Perhaps No Surprise, But Swanky Towns Get the EV Chargers, Study Finds

transportation secretary buttigieg highlights new electric vehicle charging station on earth day
Why Are Low-Income Areas EV Charging Deserts?Drew Angerer - Getty Images
  • Electric vehicle charging remains a center point of tensions around widespread adoption, with differing views on charging standards growing as of late.

  • A new study finds charging infrastructure is not being built evenly across the US, with rural counties and low-income communities often lacking charging access—while also showing little regional demand for EVs.

  • Nearly 72% of public EV charge ports are in the top fifth of counties based on income, with CARB-compliant states dominating the list as well, according to a study by

Electric vehicle charging is a divisive topic. Whether you focus on charging speed, charging ports, or the grid infrastructure supporting it all, there are seemingly dozens of working theories on the table and even more business moves to be made by suppliers and automakers alike. But this kind of future-of-energy discussion doesn't apply to everyone, as studies show that EV charger availability in the US is far from equitable.


Using county-by-county data taking into account income level, poverty level, and unemployment level (among other parameters like health insurance take rates and general access to cars), the folks at Bumper have released a study showing just how drastic the regional disparity in EV charger availability is. While EV charging is arguably still in its fledgling phase, with a lack of industry-wide standardization and reliability plaguing even the best networks like Tesla's Superchargers, natural patterns of supply-and-demand are leaving some areas without access in the federal push for an all-electric transition.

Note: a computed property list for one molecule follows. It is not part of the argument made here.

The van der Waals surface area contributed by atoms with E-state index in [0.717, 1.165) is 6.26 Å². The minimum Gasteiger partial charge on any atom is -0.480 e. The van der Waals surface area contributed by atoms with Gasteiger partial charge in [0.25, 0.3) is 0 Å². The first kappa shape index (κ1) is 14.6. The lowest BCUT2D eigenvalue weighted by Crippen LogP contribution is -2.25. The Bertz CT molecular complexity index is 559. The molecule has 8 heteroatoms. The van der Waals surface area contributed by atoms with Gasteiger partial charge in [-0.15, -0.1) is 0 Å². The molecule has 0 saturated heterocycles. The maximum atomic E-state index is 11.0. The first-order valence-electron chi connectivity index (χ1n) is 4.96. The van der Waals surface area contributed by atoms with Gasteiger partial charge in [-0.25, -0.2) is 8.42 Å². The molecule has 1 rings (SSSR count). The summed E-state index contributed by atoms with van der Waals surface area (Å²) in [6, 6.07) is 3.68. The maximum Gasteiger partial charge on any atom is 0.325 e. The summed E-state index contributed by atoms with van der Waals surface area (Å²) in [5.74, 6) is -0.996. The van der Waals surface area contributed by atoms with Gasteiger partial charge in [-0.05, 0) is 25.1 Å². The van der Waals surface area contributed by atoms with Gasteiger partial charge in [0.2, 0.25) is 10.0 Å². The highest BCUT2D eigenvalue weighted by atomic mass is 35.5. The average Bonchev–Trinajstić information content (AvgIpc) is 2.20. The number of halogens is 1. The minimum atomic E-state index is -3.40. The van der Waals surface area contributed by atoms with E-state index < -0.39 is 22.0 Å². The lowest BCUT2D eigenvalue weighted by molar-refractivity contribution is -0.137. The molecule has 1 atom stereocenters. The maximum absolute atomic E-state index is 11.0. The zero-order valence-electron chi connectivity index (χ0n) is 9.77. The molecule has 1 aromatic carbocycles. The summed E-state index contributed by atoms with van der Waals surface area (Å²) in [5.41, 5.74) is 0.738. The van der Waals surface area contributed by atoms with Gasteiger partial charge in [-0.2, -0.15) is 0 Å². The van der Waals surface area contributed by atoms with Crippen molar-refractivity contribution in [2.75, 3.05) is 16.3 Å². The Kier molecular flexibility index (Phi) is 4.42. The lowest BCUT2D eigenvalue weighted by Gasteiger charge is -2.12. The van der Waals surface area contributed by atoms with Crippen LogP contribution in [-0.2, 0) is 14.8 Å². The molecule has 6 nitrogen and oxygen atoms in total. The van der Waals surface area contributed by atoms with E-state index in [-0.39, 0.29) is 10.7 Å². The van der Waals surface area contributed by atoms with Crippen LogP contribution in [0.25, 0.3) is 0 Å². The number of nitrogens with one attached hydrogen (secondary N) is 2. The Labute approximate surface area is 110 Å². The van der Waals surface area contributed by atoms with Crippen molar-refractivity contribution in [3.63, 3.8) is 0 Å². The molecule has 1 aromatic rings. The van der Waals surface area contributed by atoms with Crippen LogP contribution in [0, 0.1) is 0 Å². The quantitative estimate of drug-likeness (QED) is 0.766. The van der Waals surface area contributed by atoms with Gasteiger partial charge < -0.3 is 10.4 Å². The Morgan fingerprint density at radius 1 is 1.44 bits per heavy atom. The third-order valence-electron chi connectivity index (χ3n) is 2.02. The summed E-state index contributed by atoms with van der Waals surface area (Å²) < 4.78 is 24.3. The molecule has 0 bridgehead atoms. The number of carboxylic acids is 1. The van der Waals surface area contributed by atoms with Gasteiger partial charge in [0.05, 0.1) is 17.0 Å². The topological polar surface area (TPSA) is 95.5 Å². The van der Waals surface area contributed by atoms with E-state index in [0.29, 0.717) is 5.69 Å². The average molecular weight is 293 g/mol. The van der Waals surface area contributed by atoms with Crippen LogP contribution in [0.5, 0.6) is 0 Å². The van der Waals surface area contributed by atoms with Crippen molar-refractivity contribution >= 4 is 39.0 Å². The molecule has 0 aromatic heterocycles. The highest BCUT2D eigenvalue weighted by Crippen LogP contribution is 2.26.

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Electrify America is a popular public charging network in California, though the VW-owned company is far from the largest public network provider.FREDERIC J. BROWN - Getty Images

Labeled as charging deserts, certain areas of the United States are barely electrified, according to the study by Bumper. For starters, all of the 131,195 publicly available charge ports documented by the National Renewable Energy Laboratory are concentrated in 1997 of the 3143 US counties, primarily in metropolitan cities across the US as well as certain high-dollar but otherwise outlier counties like Teton County in Wyoming. Alternatively, the remaining 1146 counties (36.5% of the country) lack public charging infrastructure altogether, with the majority of these counties being rural and in states with little to no EV incentives.